COVID-19 | Update for 15th May 2020

We're all facing unprecedented challenges in the next few weeks and months, in our daily lives, in our communities, and in our businesses. But we're already seeing evidence of how, if we work together, we can make a difference.

It's in that spirit of collaboration that Source has put together an estimate of the impact we think COVID-19 will have on the global consulting industry during the course of 2020. We're very grateful for the input of a wide range of firms from around the world who've helped us do this, providing up-to-the-minute information on how we should adjust our existing model of the industry.

While based on the best information we have at the time of writing, our forecast and commentary are intended to be directional, providing guidance for future planning. In an environment where everything is changing very quickly, our predictions will inevitably change. Over the coming months, we will be updating the forecast on a weekly basis. For more information on our data and methodology, please see the end of this bulletin.

Please help us to help you: We've only been able to pull this forecast together so quickly because of the input of the hundreds of firms from all over the world who responded to our initial survey. Please help us by sending us your updates week by week, by following this survey link. Every single one of these responses helps us improve our forecasting.

Summary: 15th May

Our overall prediction of the year-on-year change in the size of the consulting industry has improved slightly in most countries, and globally from -19% last week to -18% this week. Inevitably, that positive change is driven by a number of factors, but key among them are improving prospects in public sector, manufacturing, and healthcare consulting, and in strategy work as a result of early signs of future M&A work.

Clients turn to smart and strategic cost cutting

Our forecasts for the all-important US consulting market, which accounts for 46% of the global total, held steady this week, at -18%. Those for China, while still relatively positive (-12%), are slightly worse than they were last week as the strength of the recovery there remains unclear and the spectre of further waves of infection still looms worryingly close. We’ve also downgraded our forecast for Saudi Arabia, the most important market in the Middle East, where there have been recent announcements around public sector cost cutting—and public bodies, of different complexions, are by far the most important users of consulting services in the country.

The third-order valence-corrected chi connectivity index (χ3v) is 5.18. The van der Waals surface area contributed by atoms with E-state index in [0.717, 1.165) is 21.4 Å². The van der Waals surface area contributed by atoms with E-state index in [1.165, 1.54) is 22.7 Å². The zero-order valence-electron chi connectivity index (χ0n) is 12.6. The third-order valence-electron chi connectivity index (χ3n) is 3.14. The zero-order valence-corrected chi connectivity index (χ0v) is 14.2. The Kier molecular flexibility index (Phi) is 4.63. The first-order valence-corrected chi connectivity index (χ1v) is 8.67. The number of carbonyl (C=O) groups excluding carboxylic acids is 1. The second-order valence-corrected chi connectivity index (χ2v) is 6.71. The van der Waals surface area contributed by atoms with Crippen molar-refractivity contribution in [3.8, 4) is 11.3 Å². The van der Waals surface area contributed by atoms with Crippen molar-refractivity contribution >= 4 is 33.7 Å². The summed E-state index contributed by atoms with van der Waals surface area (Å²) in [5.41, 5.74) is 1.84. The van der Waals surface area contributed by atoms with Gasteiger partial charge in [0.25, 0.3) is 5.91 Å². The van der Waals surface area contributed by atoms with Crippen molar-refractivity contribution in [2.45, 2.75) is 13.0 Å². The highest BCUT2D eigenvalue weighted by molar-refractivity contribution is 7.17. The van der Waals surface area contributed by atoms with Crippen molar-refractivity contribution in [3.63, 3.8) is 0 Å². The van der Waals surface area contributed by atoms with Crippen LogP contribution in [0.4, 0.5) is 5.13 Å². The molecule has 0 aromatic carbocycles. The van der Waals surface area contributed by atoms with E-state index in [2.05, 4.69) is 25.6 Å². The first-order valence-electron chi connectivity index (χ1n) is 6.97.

Our projections for most other geographies have improved, however, largely as a result of growth in certain sectors and service lines—and more on this below.

As we’ve previously noted in these updates, these predictions are for the consulting market as a whole: We continue to see very strong evidence that larger firms, with longer projects, broader portfolios of services, and multiple, pre-existing relationships are weathering the storm much better than their small and mid-sized counterparts.

In sector terms, our data from the market points to continuing improvements in public sector consulting, this week improving from -15% to -14%. While much of this remains due to the extent to which governments have needed external help in executing their economic stimulus packages and in moving the machinery of government, as well as more public services, online, there are also signs of changing purchasing patterns. With many central government departments struggling to carry out all the work now required to support our increasingly fragile social and economic infrastructures, more work is being devolved to local bodies, and these organisations will also require consulting help. This is still likely to be significant, but the resulting work may not be at the scale of centrally commissioned programmes, so this is inherently a more fragmented market. It may also signal greater pressure on fee rates.

  Sector 2020 forecast
% change
Energy & resources (30%)
Financial services (13%)
Healthcare (21%)
Manufacturing (23%)
Pharma (2%)
Public sector (14%)